Good afternoon! I found a lot of examples of using the phrase other's on the Internet. As I know, other itself can't be a pronoun. Shouldn't I use another's OR the other's instead?

Here are some examples:

  1. You take on other's problems as your own.
  2. Call attention to other's mistakes indirectly.
  3. Many of us get jealous and angry at other's potential successes.
  • 1
    That's really hard to answer without any of those examples. Could you edit your question and include a few?
    – Divizna
    May 12 at 12:08
  • Others is plural, so use the rule about possessives of plural nouns which end in 's' - an apostrophe after the 's' - you take on others' problems as your own. Another (an other) is singular so - call attention to another's mistakes indirectly. Summary: others' things for more than one, another's thing or things for one. May 12 at 12:38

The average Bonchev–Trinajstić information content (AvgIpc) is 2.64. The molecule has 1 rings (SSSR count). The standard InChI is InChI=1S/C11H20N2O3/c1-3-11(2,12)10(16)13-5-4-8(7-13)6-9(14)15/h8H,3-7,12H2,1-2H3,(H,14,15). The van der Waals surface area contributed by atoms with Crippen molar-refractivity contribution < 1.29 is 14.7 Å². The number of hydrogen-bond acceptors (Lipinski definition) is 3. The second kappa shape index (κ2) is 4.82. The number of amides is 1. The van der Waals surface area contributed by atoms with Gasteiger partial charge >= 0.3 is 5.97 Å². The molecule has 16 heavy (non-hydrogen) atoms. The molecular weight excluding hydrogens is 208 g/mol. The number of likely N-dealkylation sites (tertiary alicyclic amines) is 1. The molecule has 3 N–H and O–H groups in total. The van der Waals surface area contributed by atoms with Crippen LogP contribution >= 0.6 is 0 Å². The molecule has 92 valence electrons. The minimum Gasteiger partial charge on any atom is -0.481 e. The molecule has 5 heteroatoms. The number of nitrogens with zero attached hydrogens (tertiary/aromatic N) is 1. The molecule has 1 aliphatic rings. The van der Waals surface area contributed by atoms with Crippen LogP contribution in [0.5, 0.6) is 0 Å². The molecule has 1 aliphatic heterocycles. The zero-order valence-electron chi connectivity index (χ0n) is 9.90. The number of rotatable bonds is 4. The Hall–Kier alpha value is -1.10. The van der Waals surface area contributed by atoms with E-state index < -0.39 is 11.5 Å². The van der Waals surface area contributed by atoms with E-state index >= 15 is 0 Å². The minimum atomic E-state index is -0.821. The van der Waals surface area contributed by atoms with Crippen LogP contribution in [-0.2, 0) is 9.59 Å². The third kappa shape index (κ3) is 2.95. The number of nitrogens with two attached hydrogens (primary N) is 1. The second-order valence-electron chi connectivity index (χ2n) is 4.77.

1 Answer 1


Ah, that's better. In all three of your examples, there is a mistake, but it's not a case of other versus another, but combination of plural and possessive.

Let's take

You take on other's problems as your own.

It's a general statement about taking on problems of other people (many of them), in other words, problems of others.

When making a possessive out of a plural ending in -s, the apostrophe goes after the pluralising s: others' problems.

The correct spelling would be

You take on others' problems as your own.

Same for the other two.


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